In March, I again went with the 80-page notebook, but this time I tried to fill 2-3 pages every day. This was much more helpful to all my writing projects as I had space to think about topics, come up with ideas, and whine when writing wasn’t going well. I wrote 26,203 words.

Feeling more comfortable with my new habit, I switched to a 100-page notebook in April and wrote 35,006 words. My goal was 1,000 words a day, but I ended up averaging 1,167. I looked forward to writing in my notebook. It wasn’t a chore or a resolution anymore.

What do I write about in my notebooks?

I rage or regale about my writing projects. Work on titles for current pieces. Consider new projects. I also work on plots. Copy down quotes I love from books I’m reading. Jot down notes whenever I see an author being interviewed on TV as well as any thoughts I want to ponder—and then I ponder.

I write down observations about people, pets, nature, TV, and books as these often lead to posts for this blog or thoughts for my Editor’s Viewpoint column or my Facebook essays for the magazines or sometimes because they are funny. For example, out to dinner with three writing friends, we simultaneously stopped talking to listen to the conversation at the next table. The foursome was getting into a heated discussion about whether an evening can be enchanted or not. I don’t know how the topic came up, but it was fascinating. They got up to leave so we rushed to pay our bill so we could continue to eavesdrop in the parking lot. They were still going at it as they got in their car and left. We stood in the parking lot and laughed at ourselves for being such writers but how could we resist listening to such passion about a description of a night.

Nature gives great copy on walks or even when I look out my office window. There is a 25-foot tall trumpet vine growing up an evergreen tree. Every summer, several Ruby-throated hummingbirds visit to drink their fill of nectar from the dozens and dozens of bright orange blossoms putting on a colorful show. Then there was a black butterfly that played with our puppy for over five minutes fluttering just out of reach back and forth in the side yard. At first I was worried the puppy would hurt the butterfly, but he/she flew up and around over and over again to the pup’s delight only leaving when the adult dogs arrived to see what the commotion was all about.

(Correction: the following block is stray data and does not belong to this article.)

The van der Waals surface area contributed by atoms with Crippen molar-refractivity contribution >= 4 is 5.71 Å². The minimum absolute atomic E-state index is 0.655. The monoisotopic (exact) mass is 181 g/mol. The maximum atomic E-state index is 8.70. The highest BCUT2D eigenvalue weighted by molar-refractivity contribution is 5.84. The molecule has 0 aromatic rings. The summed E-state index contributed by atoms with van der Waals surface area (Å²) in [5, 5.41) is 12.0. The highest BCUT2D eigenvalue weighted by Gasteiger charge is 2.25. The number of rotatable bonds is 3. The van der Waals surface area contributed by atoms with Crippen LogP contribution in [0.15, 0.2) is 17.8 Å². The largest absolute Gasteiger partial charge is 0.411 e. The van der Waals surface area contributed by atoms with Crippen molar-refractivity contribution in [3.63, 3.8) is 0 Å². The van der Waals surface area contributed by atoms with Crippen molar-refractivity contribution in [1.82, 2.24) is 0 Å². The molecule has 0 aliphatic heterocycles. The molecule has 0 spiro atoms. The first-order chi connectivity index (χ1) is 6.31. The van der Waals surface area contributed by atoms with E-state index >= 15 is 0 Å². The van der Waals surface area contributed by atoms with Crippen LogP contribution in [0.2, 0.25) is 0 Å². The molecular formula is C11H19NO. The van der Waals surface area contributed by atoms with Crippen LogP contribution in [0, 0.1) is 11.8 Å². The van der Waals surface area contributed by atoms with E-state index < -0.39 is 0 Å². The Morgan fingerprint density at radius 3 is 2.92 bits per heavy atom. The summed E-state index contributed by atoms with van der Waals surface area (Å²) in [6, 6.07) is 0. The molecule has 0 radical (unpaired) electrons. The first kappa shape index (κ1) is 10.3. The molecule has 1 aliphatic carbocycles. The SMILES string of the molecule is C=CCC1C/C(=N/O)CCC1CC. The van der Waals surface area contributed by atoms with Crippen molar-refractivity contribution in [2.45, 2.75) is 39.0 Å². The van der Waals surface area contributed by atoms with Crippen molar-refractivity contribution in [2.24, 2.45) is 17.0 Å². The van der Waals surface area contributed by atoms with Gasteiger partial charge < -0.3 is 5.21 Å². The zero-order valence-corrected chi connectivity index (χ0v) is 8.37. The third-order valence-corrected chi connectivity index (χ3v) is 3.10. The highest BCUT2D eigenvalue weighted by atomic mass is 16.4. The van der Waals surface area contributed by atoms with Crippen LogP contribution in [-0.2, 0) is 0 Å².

I’m also very human in my notebooks. I write about my feelings, whether happy, sad, or angry, putting things into perspective.

If you give yourself space and permission, you will find yourself writing pages and pages. None of it goes to waste. Even if nothing appears in other formats (a rare thing), filling these notebooks increases your writing speed, improves your observation skills, and clarifies your thoughts.

This is why I recommend filling a notebook a month and also reading Writing Down the Bones by Natalie Goldberg. Her essays about the writing life and her life are engaging and full of wonder. The author of ten writing books and novels, her writing practice is filling up a notebook a month for about forty years. This book made me a much better writer because writing begets writing.

Start filling your own notebooks now!



Word count for week of April 30-May 6 was 11,034.



Monday, May 1, 2017

Reads for Writers: The Most Wonderful Books edited by Michael Dorris and Emilie Buchwald


From Kate’s Writing Crate…


          The Most Wonderful Books: Writers on Discovering the Pleasures of Reading edited by Michael Dorris and Emilie Buchwald is the most delightful book I’ve read in ages. Not only do you discover the books first loved by other writers, you remember your own. In fact, readers of this book that are also writers will be hard pressed not to write essays about the readers and books in their lives.

[The editors] imagined an anthology that would inspire readers by providing a variety of examples of how well-known and successful writers first encountered the magic of the printed word. (Introduction, pp. xiii-xiv)

Here are some quotes from the 57 essays in the book:


On page 10, Marion Dane Bauer wrote: I turned to books to laugh, to weep, to burn with indignation, to revel in melancholy or silliness, to shiver with fear, and to share all those feelings with another being who felt them, too. I turned to books to know I was alive and connected with the rest of the universe.